I find this hard to believe in my case. I do a no sparge with a a HERMS. I add my acid to room temp mash water, and minerals with the grain. Stir with a large whisk and start the recirc.
And I should have included that discussion that moving the liquid with recirculation is much more effective at homogenizing than is moving the solids by mixing, since I brew with RIMS. You caught me there. I do add some additions in the tun since I can reliably count on the recirculation to mix it all up.
Chalk solubility is largely driven by pH and ionic concentration. In most potable water, chalk has a saturation limit of around 50 ppm if I remember correctly. Many groundwater sources can have much higher concentration due to dissolved CO2 in that water that increases the solubility of chalk. This fact is one reason why increasing atmospheric CO2 is killing ocean reefs. The higher percentage of CO2 is making the water more acidic via carbonic acid and that is dissolving the reef exoskeletons.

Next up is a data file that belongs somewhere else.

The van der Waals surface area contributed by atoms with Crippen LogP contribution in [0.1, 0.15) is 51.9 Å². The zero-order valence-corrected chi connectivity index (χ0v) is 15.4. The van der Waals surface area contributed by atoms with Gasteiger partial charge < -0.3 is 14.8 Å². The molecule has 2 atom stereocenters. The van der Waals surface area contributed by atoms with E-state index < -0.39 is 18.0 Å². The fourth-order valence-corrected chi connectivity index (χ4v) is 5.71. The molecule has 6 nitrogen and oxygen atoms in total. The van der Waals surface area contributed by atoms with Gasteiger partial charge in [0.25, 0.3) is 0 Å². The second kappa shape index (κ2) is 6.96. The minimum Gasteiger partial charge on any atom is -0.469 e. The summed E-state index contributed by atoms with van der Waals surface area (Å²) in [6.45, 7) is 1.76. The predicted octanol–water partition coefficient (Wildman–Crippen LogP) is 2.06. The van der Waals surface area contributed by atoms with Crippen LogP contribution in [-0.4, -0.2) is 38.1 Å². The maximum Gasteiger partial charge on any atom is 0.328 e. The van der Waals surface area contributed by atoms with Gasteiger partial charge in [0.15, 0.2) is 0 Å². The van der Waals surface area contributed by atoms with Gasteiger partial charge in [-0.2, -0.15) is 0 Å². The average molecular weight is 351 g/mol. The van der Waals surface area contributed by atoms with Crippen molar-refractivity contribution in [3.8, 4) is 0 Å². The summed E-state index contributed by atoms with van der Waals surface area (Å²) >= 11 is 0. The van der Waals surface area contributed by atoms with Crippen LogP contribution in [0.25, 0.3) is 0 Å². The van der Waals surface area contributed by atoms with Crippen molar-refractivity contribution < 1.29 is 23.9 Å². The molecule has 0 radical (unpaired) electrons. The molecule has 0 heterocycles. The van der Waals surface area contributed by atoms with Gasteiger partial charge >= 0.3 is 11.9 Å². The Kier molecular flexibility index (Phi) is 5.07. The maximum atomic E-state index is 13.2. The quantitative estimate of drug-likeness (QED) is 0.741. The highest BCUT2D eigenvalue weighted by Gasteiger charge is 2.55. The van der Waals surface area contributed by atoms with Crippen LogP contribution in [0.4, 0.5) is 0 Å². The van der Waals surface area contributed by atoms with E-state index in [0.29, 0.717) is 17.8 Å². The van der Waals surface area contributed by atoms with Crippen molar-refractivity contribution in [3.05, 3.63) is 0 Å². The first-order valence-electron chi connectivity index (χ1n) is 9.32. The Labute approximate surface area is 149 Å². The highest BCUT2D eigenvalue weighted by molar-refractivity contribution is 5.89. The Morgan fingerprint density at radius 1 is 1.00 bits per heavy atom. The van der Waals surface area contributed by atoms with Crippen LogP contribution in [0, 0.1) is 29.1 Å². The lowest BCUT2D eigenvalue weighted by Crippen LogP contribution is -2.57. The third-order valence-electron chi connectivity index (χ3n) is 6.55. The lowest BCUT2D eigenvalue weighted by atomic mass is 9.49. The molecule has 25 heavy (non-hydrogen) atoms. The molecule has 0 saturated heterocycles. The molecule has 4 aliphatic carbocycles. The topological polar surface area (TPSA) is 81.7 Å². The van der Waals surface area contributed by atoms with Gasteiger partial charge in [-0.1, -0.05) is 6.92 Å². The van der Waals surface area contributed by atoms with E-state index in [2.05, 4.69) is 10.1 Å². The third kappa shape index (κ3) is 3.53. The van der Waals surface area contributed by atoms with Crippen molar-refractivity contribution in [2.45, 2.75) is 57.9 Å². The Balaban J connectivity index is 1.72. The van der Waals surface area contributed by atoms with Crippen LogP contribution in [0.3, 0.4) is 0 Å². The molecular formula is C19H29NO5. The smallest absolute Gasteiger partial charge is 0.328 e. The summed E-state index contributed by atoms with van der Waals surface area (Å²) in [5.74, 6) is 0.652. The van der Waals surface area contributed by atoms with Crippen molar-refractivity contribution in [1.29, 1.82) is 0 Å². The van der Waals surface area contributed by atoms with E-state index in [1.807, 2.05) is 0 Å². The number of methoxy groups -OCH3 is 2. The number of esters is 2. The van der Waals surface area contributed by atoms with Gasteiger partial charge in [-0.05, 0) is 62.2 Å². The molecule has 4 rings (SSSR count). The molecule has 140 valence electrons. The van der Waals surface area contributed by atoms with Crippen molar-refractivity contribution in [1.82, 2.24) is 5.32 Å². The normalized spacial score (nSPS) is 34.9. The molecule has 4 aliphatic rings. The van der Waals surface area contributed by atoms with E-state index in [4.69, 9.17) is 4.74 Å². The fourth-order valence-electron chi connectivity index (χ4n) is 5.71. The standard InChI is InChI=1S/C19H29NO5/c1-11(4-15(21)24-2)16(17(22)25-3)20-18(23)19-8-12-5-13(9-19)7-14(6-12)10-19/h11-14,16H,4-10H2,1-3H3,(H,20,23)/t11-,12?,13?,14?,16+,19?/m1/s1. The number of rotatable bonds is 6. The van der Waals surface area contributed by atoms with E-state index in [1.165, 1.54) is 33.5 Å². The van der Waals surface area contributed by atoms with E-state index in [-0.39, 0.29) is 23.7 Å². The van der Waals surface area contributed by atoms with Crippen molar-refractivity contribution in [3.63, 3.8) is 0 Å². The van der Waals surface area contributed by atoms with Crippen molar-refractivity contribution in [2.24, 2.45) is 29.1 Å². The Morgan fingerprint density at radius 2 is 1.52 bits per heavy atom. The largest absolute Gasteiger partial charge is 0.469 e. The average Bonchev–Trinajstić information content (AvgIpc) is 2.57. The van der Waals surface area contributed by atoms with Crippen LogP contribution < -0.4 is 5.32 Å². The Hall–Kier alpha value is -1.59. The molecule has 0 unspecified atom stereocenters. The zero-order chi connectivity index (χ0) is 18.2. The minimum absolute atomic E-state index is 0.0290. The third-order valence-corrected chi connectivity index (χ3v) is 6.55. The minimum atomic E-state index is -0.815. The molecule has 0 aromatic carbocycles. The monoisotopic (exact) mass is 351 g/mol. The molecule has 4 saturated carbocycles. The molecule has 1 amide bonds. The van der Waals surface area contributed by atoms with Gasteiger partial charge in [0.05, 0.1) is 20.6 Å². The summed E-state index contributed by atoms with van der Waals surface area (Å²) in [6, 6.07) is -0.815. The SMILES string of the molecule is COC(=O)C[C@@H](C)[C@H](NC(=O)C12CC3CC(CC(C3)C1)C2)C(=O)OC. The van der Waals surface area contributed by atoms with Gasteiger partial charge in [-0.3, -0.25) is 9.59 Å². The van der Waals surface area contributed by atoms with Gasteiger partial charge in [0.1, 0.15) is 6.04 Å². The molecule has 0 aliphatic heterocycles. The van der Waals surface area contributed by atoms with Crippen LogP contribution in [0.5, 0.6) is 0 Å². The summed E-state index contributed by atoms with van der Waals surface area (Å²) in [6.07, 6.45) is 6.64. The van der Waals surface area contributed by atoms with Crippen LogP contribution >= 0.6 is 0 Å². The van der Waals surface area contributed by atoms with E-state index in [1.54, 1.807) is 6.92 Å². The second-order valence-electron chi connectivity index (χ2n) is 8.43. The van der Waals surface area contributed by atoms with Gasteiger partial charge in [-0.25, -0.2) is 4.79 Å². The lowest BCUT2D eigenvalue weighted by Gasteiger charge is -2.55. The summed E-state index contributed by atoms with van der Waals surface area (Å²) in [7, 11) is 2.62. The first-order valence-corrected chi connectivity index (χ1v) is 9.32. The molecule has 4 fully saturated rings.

PS: Unless you are going to the extreme of dissolving chalk with CO2 (as mentioned above), don't use chalk in brewing. It does not dissolve in the mash to the degree desired and any chalk that carries over into the kettle will increase the kettle wort pH and that might not be what you want there.